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TR20-145 | 23rd September 2020 20:31

An Improved Exponential-Time Approximation Algorithm for Fully-Alternating Games Against Nature


Authors: Andrew Drucker
Publication: 24th September 2020 00:48
Downloads: 1004


"Games against Nature" [Papadimitriou '85] are two-player games of perfect information, in which one player's moves are made randomly (here, uniformly); the final payoff to the non-random player is given by some $[0, 1]$-valued function of the move history. Estimating the value of such games under optimal play, and computing near-optimal strategies, is an important goal in the study of decision-making under uncertainty, and has seen significant research in AI and allied areas [Hnich, Rossi, Tarim, Prestwich '11], with only experimental evaluation of most algorithms' performance. The problem's PSPACE-completeness does not rule out nontrivial algorithms. Improved algorithms with theoretical guarantees are known in various cases where the payoff function $F$ has special structure, and Littman, Majercik, and Pitassi [LMP'01] give a sampling-based improved algorithm for general $F$, for turn-orders which restrict the number of non-random player strategies.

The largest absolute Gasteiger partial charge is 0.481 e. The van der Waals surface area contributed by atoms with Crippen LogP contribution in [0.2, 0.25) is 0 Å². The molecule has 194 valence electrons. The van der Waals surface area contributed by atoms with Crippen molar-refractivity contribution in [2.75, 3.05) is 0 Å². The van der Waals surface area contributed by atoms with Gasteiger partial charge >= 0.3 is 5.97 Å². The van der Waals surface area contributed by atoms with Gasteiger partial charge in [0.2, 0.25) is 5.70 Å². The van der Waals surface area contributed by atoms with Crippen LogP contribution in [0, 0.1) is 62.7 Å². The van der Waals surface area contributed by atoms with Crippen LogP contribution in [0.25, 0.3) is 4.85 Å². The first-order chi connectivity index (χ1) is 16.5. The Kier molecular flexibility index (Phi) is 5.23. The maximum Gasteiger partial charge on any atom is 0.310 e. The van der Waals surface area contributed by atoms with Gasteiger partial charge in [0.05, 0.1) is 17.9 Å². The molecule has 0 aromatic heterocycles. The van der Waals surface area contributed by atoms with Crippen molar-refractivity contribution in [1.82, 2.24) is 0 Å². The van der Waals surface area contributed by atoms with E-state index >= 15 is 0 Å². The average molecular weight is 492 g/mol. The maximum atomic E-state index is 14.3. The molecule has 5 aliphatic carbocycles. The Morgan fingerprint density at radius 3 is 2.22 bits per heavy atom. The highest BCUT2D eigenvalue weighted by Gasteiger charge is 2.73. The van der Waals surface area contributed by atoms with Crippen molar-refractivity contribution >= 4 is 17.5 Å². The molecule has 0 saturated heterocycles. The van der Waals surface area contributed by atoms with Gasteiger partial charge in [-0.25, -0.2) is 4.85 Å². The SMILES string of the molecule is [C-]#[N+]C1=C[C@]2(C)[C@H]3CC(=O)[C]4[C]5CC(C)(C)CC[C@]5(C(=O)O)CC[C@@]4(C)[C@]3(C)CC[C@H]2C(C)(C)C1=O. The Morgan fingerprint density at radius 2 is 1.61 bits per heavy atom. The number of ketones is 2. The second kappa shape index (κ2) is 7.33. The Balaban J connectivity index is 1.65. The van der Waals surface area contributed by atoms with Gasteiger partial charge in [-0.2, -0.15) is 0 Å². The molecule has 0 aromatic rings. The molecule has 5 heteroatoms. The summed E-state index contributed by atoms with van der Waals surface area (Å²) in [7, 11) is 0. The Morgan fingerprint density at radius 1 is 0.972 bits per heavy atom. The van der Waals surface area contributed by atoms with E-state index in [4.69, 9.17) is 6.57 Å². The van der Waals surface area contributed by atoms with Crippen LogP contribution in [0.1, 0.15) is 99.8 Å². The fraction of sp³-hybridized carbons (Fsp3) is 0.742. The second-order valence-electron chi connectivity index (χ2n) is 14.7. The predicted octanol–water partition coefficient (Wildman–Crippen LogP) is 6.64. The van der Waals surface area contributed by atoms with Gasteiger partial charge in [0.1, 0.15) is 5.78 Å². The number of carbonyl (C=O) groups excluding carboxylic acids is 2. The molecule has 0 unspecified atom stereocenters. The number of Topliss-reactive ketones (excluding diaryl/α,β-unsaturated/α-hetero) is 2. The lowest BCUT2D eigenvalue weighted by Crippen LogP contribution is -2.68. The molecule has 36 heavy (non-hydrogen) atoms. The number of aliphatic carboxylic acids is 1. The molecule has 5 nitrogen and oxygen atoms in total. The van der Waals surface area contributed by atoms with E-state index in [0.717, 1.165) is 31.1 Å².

We study the case of general $F$ for which the players strictly alternate with binary moves $(w_1, r_1, w_2, r_2, \ldots, w_{n/2}, r_{n/2})$---for which the approach of [LMP'01] does not improve over brute force. We give a randomized algorithm to approximate the value of such games under optimal play, and to execute near-optimal strategies. Our algorithm achieves exponential savings over brute-force, making $2^{(1 - \delta) n}$ queries to $F$ for some absolute constant $\delta > 0$, and certifies a lower bound $\hat{v}$ on the game value $v$ with additive expected error bounded as $E[v - \hat{v}] \leq \exp(-\Omega(n))$. (On the downside, $\delta$ is tiny and the algorithm uses exponential space.)

Our algorithm is recursive, and bootstraps a "base case" algorithm for fixed-size inputs. The method of recursive composition used, the specific base-case guarantees needed, and the steps to establish these guarantees are interesting and, we feel, likely to find uses beyond the present work.

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